These issues have a detrimental effect on the quality of printed features, because they damage the precision and resolution with which the structures are deposited.

When it comes to nozzle clogging, this is a problem where proper ink design for stable jetting plays a crucial role. It’s especially visible in case of particle-loaded inks that are additionally exposed to the risk of particle aggregation.

Nozzle clogging is a complex phenomenon that might happen due to various reasons:

  • Size exclusion clogging – when a particle or aggregate size is in the range or even larger than the nozzle diameter.
  • Fouling – when the ink builds up on the interior surface of the nozzle with time during printing, thus reducing the nozzle diameter over time.
  • Solvent drying clogging – when the evaporation rate of the ink solvents is too high at the printhead operation temperature.
  • Hydrodynamic bridging – when the nozzle is blocked with small particles reaching the nozzle exit at the exact same time.
  • Shear-induced gelation – this may occur in polymer suspensions when bridges between polymer chains are created due to shear forces.

Accordingly, the particle size (and particle size distribution) appears to be another critical  parameter that you absolutely must control.

It’s generally known that the size of the printed features depends on the volume of the droplets generated by the head. The larger the ejected droplet volume, the larger the diameter of the structures deposited on the substrate. So, if you need higher printing resolution, finer droplets are better.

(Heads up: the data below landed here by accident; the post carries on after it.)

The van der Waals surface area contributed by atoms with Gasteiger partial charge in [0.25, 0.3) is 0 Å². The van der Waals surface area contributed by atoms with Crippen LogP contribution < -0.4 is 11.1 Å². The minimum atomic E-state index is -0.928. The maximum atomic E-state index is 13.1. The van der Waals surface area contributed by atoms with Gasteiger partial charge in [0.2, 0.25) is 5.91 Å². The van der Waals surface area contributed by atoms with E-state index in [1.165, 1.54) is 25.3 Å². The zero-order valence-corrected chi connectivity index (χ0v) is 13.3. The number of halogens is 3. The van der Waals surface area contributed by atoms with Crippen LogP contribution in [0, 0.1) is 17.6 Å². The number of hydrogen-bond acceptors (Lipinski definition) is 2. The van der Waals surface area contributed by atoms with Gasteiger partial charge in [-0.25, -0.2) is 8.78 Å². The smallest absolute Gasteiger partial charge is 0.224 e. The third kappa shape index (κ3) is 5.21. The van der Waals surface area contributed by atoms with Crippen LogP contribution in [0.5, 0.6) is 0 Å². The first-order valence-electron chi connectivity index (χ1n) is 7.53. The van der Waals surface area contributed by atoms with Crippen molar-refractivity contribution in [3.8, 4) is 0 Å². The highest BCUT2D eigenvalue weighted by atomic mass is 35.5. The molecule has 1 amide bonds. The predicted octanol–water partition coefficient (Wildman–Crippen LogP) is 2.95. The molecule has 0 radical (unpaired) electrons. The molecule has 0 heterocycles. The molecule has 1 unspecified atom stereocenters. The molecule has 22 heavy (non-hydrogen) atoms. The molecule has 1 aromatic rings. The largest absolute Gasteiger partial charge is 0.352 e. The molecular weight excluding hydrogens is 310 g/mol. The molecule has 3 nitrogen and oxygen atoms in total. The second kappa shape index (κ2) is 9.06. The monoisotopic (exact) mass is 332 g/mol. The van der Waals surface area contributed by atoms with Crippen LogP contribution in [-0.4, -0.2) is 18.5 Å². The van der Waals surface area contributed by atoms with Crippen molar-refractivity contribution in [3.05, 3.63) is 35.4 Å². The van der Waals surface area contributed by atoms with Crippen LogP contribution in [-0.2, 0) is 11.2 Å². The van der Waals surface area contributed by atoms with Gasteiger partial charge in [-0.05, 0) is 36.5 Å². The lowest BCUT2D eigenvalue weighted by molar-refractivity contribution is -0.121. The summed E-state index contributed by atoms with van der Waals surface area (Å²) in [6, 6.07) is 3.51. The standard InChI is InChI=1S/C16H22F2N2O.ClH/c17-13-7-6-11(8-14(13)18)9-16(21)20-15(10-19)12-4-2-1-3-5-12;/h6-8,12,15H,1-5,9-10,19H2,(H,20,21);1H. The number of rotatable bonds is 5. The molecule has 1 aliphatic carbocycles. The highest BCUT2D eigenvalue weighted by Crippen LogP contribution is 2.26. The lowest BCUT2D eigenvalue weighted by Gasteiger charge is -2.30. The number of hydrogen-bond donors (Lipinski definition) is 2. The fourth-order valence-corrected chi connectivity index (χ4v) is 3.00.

On the other hand, to generate smaller droplets you’d need to apply narrower printing nozzles — but decreasing nozzle size carries with it an increase in the viscosity and surface tension of the ink formulation. This may lead to clogs in the printing nozzle.

To avoid particle aggregation, particle size distribution should be uniform, providing great stability of the functional formulation. This highlights the complexity of the optimization of an efficient jetting that yields high-performance patterns.

Chart of particle size distribution - a parameter influencing inkjet printing efficiency


Practical ways to reduce nozzle clogging

One potential way to reduce the risk of nozzle clogging, especially for nozzles with decreased diameter, is to decrease the concentration of the functional component in the ink formulation.